I stumbled on a rather comprehensive taxonomy of architecture which the Getty is putting together.
This classifies houses, for example:
- by function
- by construction technique
- by occupants (including haunted)
- by designer/builder
- by form (in terms of massing, plan, or roof orientation)
This could provide a reasonable standardized vocabulary to build from, especially since it is "off the shelf" and terms are documented. It still doesn't get to the hard multiple classifications to multiple visual representations question, though. I'm personally still puzzled about how to best allow broad, top-down control without getting into the complexities of a full AI-like system.
As an end point, we have "visual representations" with at least the following important properties: some instances are selected, from a pool of candidates meeting all requirements these instances are placed, either at a specific geographic location, or relative to other resources each instance has certain properties which are fixed within a particular representation, and some which are variable of the variable properties, some are defaulted and some are data - driven of those which are data-driven, some are specified exactly and some are probabilistic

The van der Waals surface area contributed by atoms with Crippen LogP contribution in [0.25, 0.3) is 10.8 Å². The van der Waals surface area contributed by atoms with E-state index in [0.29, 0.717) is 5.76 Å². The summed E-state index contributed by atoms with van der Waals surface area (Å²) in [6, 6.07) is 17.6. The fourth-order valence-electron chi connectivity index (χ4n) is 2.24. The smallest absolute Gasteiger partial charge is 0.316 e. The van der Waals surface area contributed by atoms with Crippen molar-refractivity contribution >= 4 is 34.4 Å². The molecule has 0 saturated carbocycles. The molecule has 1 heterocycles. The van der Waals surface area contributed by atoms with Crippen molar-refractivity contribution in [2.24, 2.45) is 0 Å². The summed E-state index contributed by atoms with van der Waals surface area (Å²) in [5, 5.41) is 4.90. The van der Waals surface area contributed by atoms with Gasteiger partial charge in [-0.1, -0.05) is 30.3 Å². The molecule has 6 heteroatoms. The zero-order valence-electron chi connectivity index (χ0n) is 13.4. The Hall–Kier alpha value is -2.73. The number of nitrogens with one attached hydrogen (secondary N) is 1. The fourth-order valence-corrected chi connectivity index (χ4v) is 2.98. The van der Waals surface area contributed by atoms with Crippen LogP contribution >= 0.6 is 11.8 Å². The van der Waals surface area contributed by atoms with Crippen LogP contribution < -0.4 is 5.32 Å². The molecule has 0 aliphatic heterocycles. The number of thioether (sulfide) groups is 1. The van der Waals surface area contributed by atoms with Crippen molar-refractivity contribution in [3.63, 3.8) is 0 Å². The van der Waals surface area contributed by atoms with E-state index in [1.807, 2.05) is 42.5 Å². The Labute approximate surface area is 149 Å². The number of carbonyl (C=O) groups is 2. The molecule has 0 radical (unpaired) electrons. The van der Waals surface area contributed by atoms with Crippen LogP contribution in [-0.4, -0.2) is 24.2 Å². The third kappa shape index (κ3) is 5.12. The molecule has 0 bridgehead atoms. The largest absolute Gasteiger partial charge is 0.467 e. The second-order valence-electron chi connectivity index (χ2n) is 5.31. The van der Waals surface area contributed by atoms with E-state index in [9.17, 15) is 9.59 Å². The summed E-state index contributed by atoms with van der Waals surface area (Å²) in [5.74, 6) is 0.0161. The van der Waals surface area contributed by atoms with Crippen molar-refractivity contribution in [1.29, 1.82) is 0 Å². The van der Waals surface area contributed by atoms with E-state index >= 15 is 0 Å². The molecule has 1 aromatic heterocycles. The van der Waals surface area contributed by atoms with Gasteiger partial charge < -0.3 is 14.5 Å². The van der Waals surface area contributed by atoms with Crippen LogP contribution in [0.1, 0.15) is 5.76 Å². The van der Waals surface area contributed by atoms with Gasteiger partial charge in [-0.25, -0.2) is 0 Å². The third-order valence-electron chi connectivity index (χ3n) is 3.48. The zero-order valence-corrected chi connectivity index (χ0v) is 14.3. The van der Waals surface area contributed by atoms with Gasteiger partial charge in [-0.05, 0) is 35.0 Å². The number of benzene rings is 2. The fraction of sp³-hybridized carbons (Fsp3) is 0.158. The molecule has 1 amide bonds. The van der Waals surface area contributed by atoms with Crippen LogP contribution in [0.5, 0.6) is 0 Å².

At the starting point, we have the real world (or some past or alternative future), which has a multitude of objects, and many disciplines devoted to cataloging and explaining these objects in various sometimes overlapping, sometimes conflicting classification systems. We would like to make use of the expert's classifications to drive some of the properties of our visual representation, without having to resolve conflicts in any elaborate way.
Perhaps the simplest means of doing this is to allow only a single classification, which controls all visual properties within its domain. This is what we did with the West Lake project, restricting architects and urban planners to a single typology of buildings, and this is generally what most GIS systems do, mapping attributes to colors or symbols.
A more complex, but still controllable, setup might be to allow multiple classifications, but each uniquely mapping to a single visual simulation attribute. So, a zoning map could drive buildings by use, while a separate real estate value model could be mapped to building height, for example. If the real estate value model would predict a taller building than allowed by zoning, that discrepancy would be up to the user to catch.